The following research areas will be covered:

  •       Vision for multimodal interaction: overview of techniques and state of the art in body tracking, gaze detection, and gesture recognition.

  •       Multimodal emotion recognition for affective retrieval and in affective interfaces: approaches to multimedia content analysis and interaction that use speech and facial expression recognition.

  •      Machine learning: adaptive multimodal interfaces and learning of visual concepts from user input for automatic detection and recognition (detection of scenes, objects, or events of interest).

  •       Multimodal fusion: technical approaches and issues in combining multiple media (e.g., audio-visual) for multimodal interaction and multimedia analysis.

  •      Multimedia indexing: an overview of how humans perceive, index, organize, and search multimedia content. Discussion of studies in art, psychology, library sciences, and the development of conceptual frameworks for computational frameworks.

  •      Human issues: the role of memory, subjectivity, culture, context, and examples of technical approaches to multimedia analysis and interaction that consider these factors.

  •       Applications: traditional and emerging application areas will be described with specific examples in smart conference room research, arts, interaction for people with disabilities, entertainment, and others.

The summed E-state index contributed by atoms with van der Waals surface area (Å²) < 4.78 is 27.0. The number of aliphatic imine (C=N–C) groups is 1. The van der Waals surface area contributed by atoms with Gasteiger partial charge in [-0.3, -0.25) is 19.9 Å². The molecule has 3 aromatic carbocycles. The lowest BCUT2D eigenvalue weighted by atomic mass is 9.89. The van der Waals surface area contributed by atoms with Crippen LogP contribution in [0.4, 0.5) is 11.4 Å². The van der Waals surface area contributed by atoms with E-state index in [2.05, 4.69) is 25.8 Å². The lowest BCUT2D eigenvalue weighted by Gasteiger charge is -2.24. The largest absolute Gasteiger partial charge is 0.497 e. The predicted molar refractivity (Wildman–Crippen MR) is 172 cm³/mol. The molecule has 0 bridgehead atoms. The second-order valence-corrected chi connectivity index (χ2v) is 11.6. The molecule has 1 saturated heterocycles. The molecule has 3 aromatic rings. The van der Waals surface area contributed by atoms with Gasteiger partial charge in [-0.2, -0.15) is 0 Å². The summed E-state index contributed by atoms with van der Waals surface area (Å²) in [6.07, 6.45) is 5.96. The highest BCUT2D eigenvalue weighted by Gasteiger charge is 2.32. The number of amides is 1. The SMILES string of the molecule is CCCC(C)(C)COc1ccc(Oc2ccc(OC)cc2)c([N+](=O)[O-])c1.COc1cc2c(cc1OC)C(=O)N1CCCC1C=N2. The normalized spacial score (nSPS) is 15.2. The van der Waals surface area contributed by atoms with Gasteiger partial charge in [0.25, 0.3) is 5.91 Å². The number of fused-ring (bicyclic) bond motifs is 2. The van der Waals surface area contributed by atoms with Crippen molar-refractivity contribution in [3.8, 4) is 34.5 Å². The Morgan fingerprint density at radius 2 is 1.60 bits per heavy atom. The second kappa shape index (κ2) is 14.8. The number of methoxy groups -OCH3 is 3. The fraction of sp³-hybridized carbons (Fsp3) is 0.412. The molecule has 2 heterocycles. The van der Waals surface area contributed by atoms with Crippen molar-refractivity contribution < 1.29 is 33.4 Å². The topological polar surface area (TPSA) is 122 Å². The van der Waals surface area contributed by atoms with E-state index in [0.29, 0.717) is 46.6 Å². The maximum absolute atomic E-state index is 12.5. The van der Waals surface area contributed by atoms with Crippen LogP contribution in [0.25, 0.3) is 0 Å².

Thomas S. Huang received the B. S. degree in electrical engineering from National Taiwan University, Taipei, Taiwan, R.O.C., and the M.S. and Sc.D. degrees in electrical engineering from the Massachusetts Institute of Technology (MI), Cambridge. He was with the Faculty of the Department of Electrical Engineering at MIT from 1963 to 1973 and with the Faculty of the School of Electrical Engineering and Signal Processing at Purdue University, West Lafayette, IN from 1973 to 1980. In 1980, he joined the University of Illinois at Urbana- Champaign, where he is now William L. Everitt Distinguished Professor of Electrical and Computer Engineering, Research Professor at the Coordinated Science Laboratory, and Head of the Image Formation and Processing Group at the Beckman Institute for Advanced Science and Technology. He is also Co-Chair of the Institute¡¯s major research theme (Human Computer Intelligent Interaction). During his sabbatical leaves, he has been with the MIT Lincoln Laboratory, Lexington, MA; the IBM Thomas J. Watson Research Center, Yorktown Heights, NY; and the Rheinishes Landes Museum, Bonn, West Germany. He held visiting professor positions at the Swiss Federal Institutes of Technology, Zurich and Lausanne, Switzerland; University of Hannover, West Germany; INRS-Telecommunications, University if Quebec, Montreal, QC, Canada; and University of Tokyo, Tokyo, Japan. He has severed as a consultant to numerous industrial forms and government agencies both in the United States and abroad. His professional interests lie in the broad area of information technology, especially the transmission and processing of multidimensional signals. He has published 14 books and over 500 papers in network theory, digital filtering, image processing, and computer vision. He is a Founding Editor of the International Journal Computer Vision, Graphics, and Image Processing and Editor of the Springer Series in Information Sciences, published by Springer Verlag.